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Chapter 9: Surfboard Paddling Technique

Proper surfboard paddling technique:

Paddling technique is one of the most important skills in surfing. You spend most of your time paddling around during your session. Having the right technique will make your paddling more effective and less tiring.


You should lie on the board so that the nose is only a few inches above the water. If you lay too far back on the board and the nose is way up in the air, your board wont plane across the surface and you’ll be pushing against the water. On the other hand, if you’re too far forward and the nose is under the water, you won’t go anywhere and you’ll probably just end up falling off! Most beginners make the mistake of being too far back on their board.


Once you’ve got yourself lying at the right spot on your board, the next step is to arch your back a bit so your weight is on the bottom of your rib cage. Your feet should be together and lifted out of the water so they don’t drag. This position is HARD for the very new because of the muscles involved. You’re going to get tired quickly, but you’ll soon build up the necessary muscles.


The arm stroke itself should be deep. Don’t “lily-dip!” Girls and women tend to be guilty of not extending their arms fully down into the water, but guys do it too! Girls do have the disadvantage of less upper body strength, but that doesn’t seem to stop the women’s pro surfers from ripping! As you paddle more, you’ll build up your muscles.


Reach your arm fully out towards the nose of the board, cup your hands with your fingers spread apart just a little, and bring your arm down through the water making a small “S” shape that goes slightly under your board. This is the most efficient way to paddle and is utilized by none other than Kelly Slater himself. Learn from the best!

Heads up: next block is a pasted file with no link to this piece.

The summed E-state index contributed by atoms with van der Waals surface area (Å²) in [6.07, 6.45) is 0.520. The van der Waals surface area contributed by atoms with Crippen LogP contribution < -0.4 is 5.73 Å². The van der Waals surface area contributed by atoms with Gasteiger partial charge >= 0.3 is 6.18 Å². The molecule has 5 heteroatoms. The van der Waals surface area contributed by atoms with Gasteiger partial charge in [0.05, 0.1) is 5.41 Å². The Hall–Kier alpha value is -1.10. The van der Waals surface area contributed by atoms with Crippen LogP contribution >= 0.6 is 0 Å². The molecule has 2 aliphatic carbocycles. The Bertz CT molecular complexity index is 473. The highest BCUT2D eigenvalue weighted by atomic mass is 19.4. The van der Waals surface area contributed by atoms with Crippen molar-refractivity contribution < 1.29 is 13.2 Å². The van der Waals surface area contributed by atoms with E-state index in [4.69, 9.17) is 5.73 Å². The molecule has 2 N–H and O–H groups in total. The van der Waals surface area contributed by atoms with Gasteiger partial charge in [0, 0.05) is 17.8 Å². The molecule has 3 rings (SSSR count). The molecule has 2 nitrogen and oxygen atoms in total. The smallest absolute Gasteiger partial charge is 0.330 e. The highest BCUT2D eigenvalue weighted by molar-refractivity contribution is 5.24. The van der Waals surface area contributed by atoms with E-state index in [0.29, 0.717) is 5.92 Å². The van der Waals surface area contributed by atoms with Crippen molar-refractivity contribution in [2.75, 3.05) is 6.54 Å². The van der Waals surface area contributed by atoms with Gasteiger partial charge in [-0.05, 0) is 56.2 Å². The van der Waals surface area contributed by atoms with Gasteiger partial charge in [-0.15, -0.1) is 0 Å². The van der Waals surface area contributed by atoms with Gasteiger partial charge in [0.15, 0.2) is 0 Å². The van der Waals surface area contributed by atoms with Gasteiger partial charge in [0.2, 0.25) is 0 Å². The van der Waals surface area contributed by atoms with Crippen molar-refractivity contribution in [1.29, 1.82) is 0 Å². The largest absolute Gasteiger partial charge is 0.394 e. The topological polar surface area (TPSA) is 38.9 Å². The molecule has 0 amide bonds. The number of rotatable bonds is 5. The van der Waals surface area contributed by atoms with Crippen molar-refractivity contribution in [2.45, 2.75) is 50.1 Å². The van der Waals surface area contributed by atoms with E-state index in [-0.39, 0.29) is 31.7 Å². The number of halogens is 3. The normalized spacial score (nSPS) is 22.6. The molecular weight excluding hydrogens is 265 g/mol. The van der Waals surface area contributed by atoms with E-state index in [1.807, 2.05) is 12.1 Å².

I’d advise against using a butterfly stroke. It’s not really necessary, and you lose speed when you bring both arms out of the water. It’s more beneficial to constantly have an arm pulling you. If you make your strokes deep and powerful, you’ll need less strokes to gain speed. Sometimes you see people windmilling their arms at a thousand miles per hour, splashing around like a wounded seal, but they’re not really gaining much extra momentum. In fact, they’re probably slowing themselves down. Calm, deliberate strokes are the key. It also looks much better :)


Practice in the whitewater first

Before you try to paddle to the outside, past the breaking waves, practice your paddling technique on the inside in the whitewater.


Once you’re good at pushing the board for momentum in the whitewater, you can start to try and paddle to gain momentum. As the whitewater comes towards you, climb on the board and start paddling towards shore. Once the whitewater catches you, grab the rails and hang on!


Remember: Proper paddling technique is a huge piece of being a good surfer.


Now that you've figured out how to paddle, let's move on to Chapter 10: Standing Up!




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